S/A (Jessup) files, lot 53 D 65, “Arab-Asian Question, Miscellaneous File, UNGA 7th Session”

No. 1494
Memorandum of Conversation, by Edwin Plitt, Adviser, United States Delegation to the General Assembly

secret

Subject:

  • Al Buraimi Controversy

Participants:

  • H.R.H. Prince Faisal Al-Saud, Minister for Foreign Affairs of Saudi Arabia
  • H.E. Shaikh Ali A. Alireza, Minister, Saudi Arabian Delegation
  • Mr. Edwin A. Plitt, U.S. Delegation

Following a telephone call from Shaikh Alireza yesterday afternoon, and a follow-up request from Prince Faisal conveyed to me by Alireza at the Syrian reception last evening to see His Royal Highness tonight, Alireza telephoned to me again this morning saying that his Foreign Minister wished to speak with me as soon as possible and preferably this morning. I accordingly called on him at his suite in the Hotel Waldorf. He seemed somewhat agitated which is unusual for an Arab, and more so for anyone of his background and in the high position he occupies. This was further demonstrated after he had invited me to sit next to him and he produced a package of cigarettes with the remark: “I never smoke in public and rarely in the presence of visitors, but I should like to consider you this morning as a member of my family circle and have you join me in smoking for which I feel the need.”

Shaikh Alireza, interpreting, said that His Royal Highness had just received another instruction from His Majesty urging upon him to procure our help in reaching an immediate amelioration of the situation which has developed as a result of the Al Buraimi dispute (they avoid the use of that expression) with the UK and which, according to His Royal Highness, is becoming serious. He added: “H.R.H. wants to speak very frankly with you.”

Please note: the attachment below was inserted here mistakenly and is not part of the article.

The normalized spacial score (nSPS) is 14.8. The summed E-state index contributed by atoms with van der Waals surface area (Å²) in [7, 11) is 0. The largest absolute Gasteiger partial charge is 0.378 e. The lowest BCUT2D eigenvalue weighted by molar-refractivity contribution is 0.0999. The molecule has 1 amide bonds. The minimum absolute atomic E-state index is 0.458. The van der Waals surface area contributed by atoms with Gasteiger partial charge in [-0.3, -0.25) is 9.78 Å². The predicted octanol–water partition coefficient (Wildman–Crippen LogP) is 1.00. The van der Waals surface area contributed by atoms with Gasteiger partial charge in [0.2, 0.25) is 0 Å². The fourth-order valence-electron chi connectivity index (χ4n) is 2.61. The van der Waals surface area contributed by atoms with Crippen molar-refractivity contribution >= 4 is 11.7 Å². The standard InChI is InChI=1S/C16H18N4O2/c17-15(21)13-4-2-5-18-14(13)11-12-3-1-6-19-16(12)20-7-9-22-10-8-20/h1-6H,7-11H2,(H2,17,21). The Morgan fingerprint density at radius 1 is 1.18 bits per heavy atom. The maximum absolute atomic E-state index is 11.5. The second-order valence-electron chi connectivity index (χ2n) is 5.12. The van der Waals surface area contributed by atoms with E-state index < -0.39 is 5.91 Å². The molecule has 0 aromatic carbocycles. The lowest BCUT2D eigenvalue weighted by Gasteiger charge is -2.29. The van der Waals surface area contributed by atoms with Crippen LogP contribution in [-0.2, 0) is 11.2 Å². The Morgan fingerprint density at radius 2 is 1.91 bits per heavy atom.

He referred to his call on the Secretary (See memo of conversation of December 21) several days ago and asked if the Secretary had come to any decision. When I pointed out in general the extent of the problems with which the Secretary had to cope and the great demands made upon his time, he expressed the hope that the Secretary would nevertheless be able to give his attention to the request His Royal Highness had made of him, and asked me to find an opportunity to remind him of the urgency with which His Majesty [Page 2502]had instructed His Royal Highness to bring the subject of Al Buraimi to his attention. He added that he had just received another instruction to the effect that help from the United States Government was earnestly and urgently desired. In response to a question, he said that in its simplest form such help would consist of:

1.
US good offices to stop British interference in the area so as to establish a calmer situation which is urgently needed to lead to a settlement of the controversy;
2.
Help from the United States to protect the rights of Saudi Arabia.

Recalling his talk with the Secretary, Faisal once more recounted the history of events leading to the present impasse. He said that up until 1936 no one had manifested any particular interest in Saudi Arabian affairs, but that when the Americans discovered oil, every inch of Saudi Arabian soil was looked upon with covetous eyes. Offers made to the UK before that event had gone unheeded. The concessions granted American interests changed that attitude almost immediately. The present difficulties have their origin in this and disputes among local sheiks have been exploited by the British with a view to wedging into the oil-rich areas.